Oak Park Arms

TV pilot ‘Doubt’ films scenes at Oak Park Arms

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Oak Park Arms

Older gentlemen playing bridge at the Oak Park Arms is nothing out of the ordinary – unless, of course, they are Hollywood actors.

A patio room in the quaint retirement home was transformed into a television-show set earlier this month for the filming of the new ABC legal drama, “Doubt.”

The pilot episode by David Shore, creator of the hit program “House,” is being shot in and around Chicago over a two-week period. Thomas Schlamme serves as the director; he was the producer of “The West Wing.”

Assistant location manager Jim Turner came across the Arms when scouting interesting buildings. He said the “warm, worn-away” look of the one-time luxury hotel turned out to be an ideal setting for an old-timers’ evening card game.

It helped that the community’s staff welcomed the production crew with open arms, Turner added.

Jill Wagner, marketing director for the Arms, said the filming April 4 created a buzz amongst residents.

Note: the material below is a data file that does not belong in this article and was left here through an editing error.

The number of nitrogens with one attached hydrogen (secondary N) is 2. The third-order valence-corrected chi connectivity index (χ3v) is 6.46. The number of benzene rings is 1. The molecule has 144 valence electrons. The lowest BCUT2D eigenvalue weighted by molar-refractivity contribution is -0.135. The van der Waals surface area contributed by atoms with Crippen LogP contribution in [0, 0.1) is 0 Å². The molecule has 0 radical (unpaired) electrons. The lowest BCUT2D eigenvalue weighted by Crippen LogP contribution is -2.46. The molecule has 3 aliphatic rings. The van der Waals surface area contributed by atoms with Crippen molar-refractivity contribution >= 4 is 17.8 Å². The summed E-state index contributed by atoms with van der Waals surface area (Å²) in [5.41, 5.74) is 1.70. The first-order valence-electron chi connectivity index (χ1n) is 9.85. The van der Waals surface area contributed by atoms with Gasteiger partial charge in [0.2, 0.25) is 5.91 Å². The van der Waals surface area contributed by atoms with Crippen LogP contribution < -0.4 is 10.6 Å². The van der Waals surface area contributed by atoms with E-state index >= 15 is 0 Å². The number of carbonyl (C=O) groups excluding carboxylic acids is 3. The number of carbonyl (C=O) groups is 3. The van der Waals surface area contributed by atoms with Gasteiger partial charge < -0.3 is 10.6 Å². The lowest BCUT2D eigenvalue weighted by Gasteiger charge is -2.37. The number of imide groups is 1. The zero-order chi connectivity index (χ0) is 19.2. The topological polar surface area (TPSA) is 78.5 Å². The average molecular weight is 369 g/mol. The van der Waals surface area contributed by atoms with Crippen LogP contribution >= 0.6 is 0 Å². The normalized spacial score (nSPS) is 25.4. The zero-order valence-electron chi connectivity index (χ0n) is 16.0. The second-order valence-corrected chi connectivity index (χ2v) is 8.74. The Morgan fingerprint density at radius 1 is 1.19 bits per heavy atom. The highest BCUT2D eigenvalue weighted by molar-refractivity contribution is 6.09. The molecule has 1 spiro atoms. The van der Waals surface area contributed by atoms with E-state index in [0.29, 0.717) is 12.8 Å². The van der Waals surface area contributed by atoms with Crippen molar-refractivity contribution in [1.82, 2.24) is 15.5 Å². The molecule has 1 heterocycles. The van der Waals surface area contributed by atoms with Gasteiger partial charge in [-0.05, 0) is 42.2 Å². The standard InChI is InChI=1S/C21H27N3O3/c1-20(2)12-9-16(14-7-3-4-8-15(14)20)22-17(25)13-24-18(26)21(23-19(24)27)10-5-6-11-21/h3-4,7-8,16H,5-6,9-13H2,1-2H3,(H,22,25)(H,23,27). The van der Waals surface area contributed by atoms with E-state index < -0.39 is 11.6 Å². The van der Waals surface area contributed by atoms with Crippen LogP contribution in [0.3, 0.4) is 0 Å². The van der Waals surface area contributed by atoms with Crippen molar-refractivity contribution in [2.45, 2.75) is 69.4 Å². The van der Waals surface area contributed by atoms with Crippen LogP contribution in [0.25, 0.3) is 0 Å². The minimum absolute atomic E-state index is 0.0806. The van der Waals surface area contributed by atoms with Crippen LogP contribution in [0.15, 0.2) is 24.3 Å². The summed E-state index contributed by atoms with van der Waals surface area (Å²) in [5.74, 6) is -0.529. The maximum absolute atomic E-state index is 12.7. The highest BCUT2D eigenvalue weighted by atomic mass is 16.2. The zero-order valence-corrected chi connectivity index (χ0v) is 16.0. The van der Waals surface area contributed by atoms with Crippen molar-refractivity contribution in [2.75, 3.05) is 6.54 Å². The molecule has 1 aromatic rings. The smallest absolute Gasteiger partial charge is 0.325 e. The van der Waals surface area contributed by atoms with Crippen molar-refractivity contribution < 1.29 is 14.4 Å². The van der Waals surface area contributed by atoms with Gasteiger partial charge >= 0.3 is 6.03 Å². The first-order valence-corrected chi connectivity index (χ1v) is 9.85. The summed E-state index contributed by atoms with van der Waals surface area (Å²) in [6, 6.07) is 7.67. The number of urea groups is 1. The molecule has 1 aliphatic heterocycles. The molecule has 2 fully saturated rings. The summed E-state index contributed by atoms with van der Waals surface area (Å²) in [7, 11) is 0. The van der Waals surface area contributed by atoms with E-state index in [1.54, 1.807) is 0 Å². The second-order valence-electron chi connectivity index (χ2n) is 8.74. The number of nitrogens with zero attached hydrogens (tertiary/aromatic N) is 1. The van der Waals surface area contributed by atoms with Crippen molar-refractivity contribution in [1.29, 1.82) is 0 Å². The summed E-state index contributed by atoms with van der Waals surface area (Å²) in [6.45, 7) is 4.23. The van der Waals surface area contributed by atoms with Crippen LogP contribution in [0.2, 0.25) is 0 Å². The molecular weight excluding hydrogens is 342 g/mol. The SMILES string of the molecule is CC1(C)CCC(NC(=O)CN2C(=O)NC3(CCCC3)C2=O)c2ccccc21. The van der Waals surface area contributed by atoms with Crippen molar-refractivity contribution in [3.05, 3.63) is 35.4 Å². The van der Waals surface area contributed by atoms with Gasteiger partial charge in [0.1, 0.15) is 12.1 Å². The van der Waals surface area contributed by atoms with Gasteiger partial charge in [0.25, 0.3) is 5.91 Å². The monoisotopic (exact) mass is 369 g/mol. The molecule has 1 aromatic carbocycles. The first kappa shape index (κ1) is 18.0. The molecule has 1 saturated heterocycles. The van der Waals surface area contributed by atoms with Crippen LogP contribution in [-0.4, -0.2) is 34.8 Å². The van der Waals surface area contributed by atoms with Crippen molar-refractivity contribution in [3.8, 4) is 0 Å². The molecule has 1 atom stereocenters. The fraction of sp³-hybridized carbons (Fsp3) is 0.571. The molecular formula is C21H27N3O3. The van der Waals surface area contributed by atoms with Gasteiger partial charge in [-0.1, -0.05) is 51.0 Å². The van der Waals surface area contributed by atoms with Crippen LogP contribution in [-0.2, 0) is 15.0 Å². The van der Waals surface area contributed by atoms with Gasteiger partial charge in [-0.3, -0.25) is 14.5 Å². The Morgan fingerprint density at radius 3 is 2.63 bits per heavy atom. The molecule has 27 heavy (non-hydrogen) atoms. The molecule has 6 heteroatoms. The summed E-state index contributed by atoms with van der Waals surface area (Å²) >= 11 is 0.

“That is the joke as I’m walking about the building – that they need them as extras,” she said. “It was a really nice experience.”

To prepare for the scene, a set-design team hung fake posters, removed chandeliers, rearranged furniture, and pulled a black grand piano into the room. Other than that, the Arms’ signature red-and-beige décor remains on display for when the show’s lead character, a cop-turned-lawyer played by Steve Coogan, visits the retirement community to seek the seniors’ wise advice.

“It’s a rich character scene,” said Liz Goldsmith, an assistant location manager. “(Coogan’s character) has a heart but doesn’t want to admit it.”

Actors and members of the production crew arrived at the Arms after 7 p.m., and wrapped up around 2:30 a.m.

Having patronized the Arms for two decades, Frank Schaben sees how the retirement home has a certain cinematic charm.
“I like this place,” he said. “It’s nice.”

The TV shoot wasn’t the first time a film crew had stationed itself in his place of residency. Prior to moving to the Arms last year, he lived most of his 51 years in Oak Park in a six-bedroom, Queen Anne-style home.

Schaben said imperfect glass windows in the 110-year house attracted an advertising agency looking to film a commercial for a telephone company.

Two days of shooting resulted in a 15-second television spot. Neighbors’ houses also have been featured in ads, he said.
Goldsmith and Turner said Oak Park has served as the backdrop for plenty of commercials. The Arms is the only place in town where “Doubt” is being filmed, but the odds of getting future airtime are in the village’s favor.

“It’s a film-friendly suburb, for sure,” Goldsmith said.

By Natasha Wasinski, Contributor
Oak Leaves – April 11, 2013